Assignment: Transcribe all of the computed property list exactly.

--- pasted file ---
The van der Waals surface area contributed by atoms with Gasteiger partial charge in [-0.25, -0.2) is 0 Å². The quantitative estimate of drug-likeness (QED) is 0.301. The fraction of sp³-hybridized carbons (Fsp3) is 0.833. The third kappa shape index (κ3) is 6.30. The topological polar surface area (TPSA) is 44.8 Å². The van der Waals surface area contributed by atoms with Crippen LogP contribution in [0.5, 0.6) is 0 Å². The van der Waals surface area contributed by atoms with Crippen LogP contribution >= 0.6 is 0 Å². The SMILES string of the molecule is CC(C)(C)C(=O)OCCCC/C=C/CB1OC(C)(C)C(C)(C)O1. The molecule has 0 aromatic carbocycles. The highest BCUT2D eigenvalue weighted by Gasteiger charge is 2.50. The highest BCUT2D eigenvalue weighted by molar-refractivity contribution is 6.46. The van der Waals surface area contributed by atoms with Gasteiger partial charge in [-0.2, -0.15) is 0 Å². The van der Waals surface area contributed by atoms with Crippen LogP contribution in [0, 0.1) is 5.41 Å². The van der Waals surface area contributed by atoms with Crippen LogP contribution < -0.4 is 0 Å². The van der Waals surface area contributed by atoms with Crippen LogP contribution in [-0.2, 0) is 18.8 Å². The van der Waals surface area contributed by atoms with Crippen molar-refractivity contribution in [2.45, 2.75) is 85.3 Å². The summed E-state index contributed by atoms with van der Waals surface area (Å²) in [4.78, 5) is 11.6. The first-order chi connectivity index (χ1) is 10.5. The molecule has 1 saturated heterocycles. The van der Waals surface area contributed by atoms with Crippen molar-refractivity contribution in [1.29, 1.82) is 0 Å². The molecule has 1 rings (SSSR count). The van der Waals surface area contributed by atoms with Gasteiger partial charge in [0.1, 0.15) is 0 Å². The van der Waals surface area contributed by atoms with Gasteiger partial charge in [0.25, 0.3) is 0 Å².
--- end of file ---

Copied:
The van der Waals surface area contributed by atoms with Gasteiger partial charge in [-0.25, -0.2) is 0 Å². The quantitative estimate of drug-likeness (QED) is 0.301. The fraction of sp³-hybridized carbons (Fsp3) is 0.833. The third kappa shape index (κ3) is 6.30. The topological polar surface area (TPSA) is 44.8 Å². The van der Waals surface area contributed by atoms with Crippen LogP contribution in [0.5, 0.6) is 0 Å². The van der Waals surface area contributed by atoms with Crippen LogP contribution >= 0.6 is 0 Å². The SMILES string of the molecule is CC(C)(C)C(=O)OCCCC/C=C/CB1OC(C)(C)C(C)(C)O1. The molecule has 0 aromatic carbocycles. The highest BCUT2D eigenvalue weighted by Gasteiger charge is 2.50. The highest BCUT2D eigenvalue weighted by molar-refractivity contribution is 6.46. The van der Waals surface area contributed by atoms with Gasteiger partial charge in [-0.2, -0.15) is 0 Å². The van der Waals surface area contributed by atoms with Crippen LogP contribution in [0, 0.1) is 5.41 Å². The van der Waals surface area contributed by atoms with Crippen LogP contribution < -0.4 is 0 Å². The van der Waals surface area contributed by atoms with Crippen LogP contribution in [-0.2, 0) is 18.8 Å². The van der Waals surface area contributed by atoms with Crippen molar-refractivity contribution in [2.45, 2.75) is 85.3 Å². The summed E-state index contributed by atoms with van der Waals surface area (Å²) in [4.78, 5) is 11.6. The first-order chi connectivity index (χ1) is 10.5. The molecule has 1 saturated heterocycles. The van der Waals surface area contributed by atoms with Crippen molar-refractivity contribution in [1.29, 1.82) is 0 Å². The molecule has 1 rings (SSSR count). The van der Waals surface area contributed by atoms with Gasteiger partial charge in [0.1, 0.15) is 0 Å². The van der Waals surface area contributed by atoms with Gasteiger partial charge in [0.25, 0.3) is 0 Å².